Sunday

25th Jun 2017

IMF: eurozone economy dragging down global growth

The euro zone is set to grow five times slower than the US this year, according to new projections from the International Monetary Fund (IMF) in their latest economic report - released yesterday in Dubai.

Whilst the US economy, with expected growth of 3.2 percent this year, is dragging the World economy out of its present slump, the euro zone, with a sluggish 0.5 percent growth projection this year, is dragging it back down.

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Moreover, recovery in the 12-country zone is expected to be slower than expected. Presenting the report, the IMF's Chief Economist, Ken Rogoff, said, "for the moment, most Europeans who want to see an economic recovery will have to watch it on TV".

Despite the general weakness in the eurozone's economy, however, "the worst may now be over", according to the report. But any signs of a turnaround in the zone's economic futures are "tentative".

Germany to blame

In the same way the euro zone is blamed for dragging down the world economy, Germany is blamed for weakness within the euro zone.

The report says, "The German economy remains weak for the third year in a row, adding to the sub-par performance of the euro area as a whole and threatening to hold back the region’s recovery prospects".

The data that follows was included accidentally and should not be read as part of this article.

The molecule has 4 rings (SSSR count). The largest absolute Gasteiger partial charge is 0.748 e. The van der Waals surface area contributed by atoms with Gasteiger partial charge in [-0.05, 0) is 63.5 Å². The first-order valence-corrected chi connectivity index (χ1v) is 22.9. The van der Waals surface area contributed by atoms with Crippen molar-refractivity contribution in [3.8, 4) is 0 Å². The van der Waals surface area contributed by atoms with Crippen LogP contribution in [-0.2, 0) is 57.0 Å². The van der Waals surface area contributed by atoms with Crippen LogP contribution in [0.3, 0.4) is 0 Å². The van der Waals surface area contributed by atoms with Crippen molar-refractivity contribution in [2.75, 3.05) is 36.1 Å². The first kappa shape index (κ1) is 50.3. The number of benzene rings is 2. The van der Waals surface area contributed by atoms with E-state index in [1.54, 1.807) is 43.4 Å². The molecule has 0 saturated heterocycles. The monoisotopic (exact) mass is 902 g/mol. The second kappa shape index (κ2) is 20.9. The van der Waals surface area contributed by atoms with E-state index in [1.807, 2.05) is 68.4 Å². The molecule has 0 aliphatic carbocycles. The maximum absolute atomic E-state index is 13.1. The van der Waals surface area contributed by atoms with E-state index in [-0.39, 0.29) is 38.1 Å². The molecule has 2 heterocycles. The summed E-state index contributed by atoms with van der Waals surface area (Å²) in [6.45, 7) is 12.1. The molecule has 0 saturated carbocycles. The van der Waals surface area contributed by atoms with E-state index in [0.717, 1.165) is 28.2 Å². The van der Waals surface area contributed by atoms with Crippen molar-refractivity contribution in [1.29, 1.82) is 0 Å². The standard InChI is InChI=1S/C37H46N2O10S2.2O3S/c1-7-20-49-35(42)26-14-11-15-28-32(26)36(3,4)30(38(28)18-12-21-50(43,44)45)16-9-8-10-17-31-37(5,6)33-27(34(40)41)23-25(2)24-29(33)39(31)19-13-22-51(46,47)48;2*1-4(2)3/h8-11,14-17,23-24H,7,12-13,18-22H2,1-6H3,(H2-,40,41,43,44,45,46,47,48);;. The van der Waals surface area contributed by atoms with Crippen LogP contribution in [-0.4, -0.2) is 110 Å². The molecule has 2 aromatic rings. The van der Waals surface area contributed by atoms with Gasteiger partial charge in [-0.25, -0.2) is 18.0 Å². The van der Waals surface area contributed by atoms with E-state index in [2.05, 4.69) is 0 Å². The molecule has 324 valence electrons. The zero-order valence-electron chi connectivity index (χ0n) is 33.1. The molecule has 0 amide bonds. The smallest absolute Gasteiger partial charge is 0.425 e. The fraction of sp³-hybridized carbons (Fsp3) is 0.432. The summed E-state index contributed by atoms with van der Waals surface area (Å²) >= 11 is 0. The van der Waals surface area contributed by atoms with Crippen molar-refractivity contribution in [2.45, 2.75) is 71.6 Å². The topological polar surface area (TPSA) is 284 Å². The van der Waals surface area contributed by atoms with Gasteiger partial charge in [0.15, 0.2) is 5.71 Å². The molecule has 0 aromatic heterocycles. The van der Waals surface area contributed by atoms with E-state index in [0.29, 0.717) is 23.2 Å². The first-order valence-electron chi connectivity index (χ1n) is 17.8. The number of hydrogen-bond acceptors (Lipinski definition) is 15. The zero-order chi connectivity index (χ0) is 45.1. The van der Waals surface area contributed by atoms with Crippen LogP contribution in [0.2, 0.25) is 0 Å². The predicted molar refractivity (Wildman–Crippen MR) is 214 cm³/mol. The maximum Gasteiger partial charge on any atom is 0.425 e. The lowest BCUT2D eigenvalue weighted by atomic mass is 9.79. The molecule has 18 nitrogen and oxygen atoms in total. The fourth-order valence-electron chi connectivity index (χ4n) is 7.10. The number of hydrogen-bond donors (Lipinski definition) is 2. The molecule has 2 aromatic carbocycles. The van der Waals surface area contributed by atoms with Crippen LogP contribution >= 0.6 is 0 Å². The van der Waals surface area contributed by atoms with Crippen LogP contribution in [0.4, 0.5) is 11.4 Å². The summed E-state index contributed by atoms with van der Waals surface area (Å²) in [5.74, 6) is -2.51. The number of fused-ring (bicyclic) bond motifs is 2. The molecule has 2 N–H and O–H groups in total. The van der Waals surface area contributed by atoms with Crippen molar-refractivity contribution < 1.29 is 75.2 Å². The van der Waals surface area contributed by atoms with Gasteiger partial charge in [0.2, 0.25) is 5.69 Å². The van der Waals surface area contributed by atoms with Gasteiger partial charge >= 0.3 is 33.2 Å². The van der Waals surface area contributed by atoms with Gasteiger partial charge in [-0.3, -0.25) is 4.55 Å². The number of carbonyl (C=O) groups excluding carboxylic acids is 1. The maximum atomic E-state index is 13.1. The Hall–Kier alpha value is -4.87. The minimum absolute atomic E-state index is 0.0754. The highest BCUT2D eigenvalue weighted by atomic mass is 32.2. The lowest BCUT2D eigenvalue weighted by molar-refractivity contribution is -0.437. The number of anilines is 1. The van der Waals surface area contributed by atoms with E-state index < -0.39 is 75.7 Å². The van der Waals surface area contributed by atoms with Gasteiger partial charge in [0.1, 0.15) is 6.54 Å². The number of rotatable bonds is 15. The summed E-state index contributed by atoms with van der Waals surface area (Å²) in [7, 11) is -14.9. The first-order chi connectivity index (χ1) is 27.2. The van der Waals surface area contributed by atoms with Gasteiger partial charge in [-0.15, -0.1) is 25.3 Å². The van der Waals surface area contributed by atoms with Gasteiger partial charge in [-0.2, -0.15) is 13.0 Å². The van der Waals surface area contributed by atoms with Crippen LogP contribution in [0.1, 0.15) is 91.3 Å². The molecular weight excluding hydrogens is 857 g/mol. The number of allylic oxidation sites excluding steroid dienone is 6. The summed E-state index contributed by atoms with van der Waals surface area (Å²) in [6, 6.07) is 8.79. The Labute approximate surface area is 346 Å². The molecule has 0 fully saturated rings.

Germany is the only major industrialised country in the world for which the IMF predicts zero growth, although France is also set to experience low growth this year. The Netherlands and Italy are already in technical recession.

Once again, the IMF calls on the EU to implement reforms, saying, "structural reforms remain key to improving the euro area's economic performance".

British Chancellor Gordon Brown also echoed these calls yesterday (Thursday, 18 September).

Writing in the Wall Street Journal, Mr Brown said that reform of Europe's economy is of an "urgent necessity" and says that the credibility of the EU is at stake.

"Having created a single market in theory, we should make it work in reality - and help it spread competition, cut prices, increase consumer choice and deliver higher productivity", said the Chancellor.

IMF: euro zone should embark on structural reforms

The International Monetary Fund has blamed Germany, Italy and France for not adhering to the euro zone fiscal rules, because they failed to reduce their structural deficits when there was an economic boom.

Row between EU ministers halts e-book tax rate

A bill to reduce VAT rates on e-books and e-publications has become the latest victim of a row between the Czech Republic and its partners over its own plan to collect VAT.

Focus

EU and China move to fill US void

At a summit in Brussels, EU and Chinese leaders will attempt to deepen ties on trade and climate as US president Trump plans to pull out of the Paris climate deal.

Italy reaches EU deal on failing bank

After months of negotiations, the European Commission and Italy agreed on the terms of rescue for Monte dei Paschi di Siena bank, including job cuts, salary caps and private sector involvement in the bailout.

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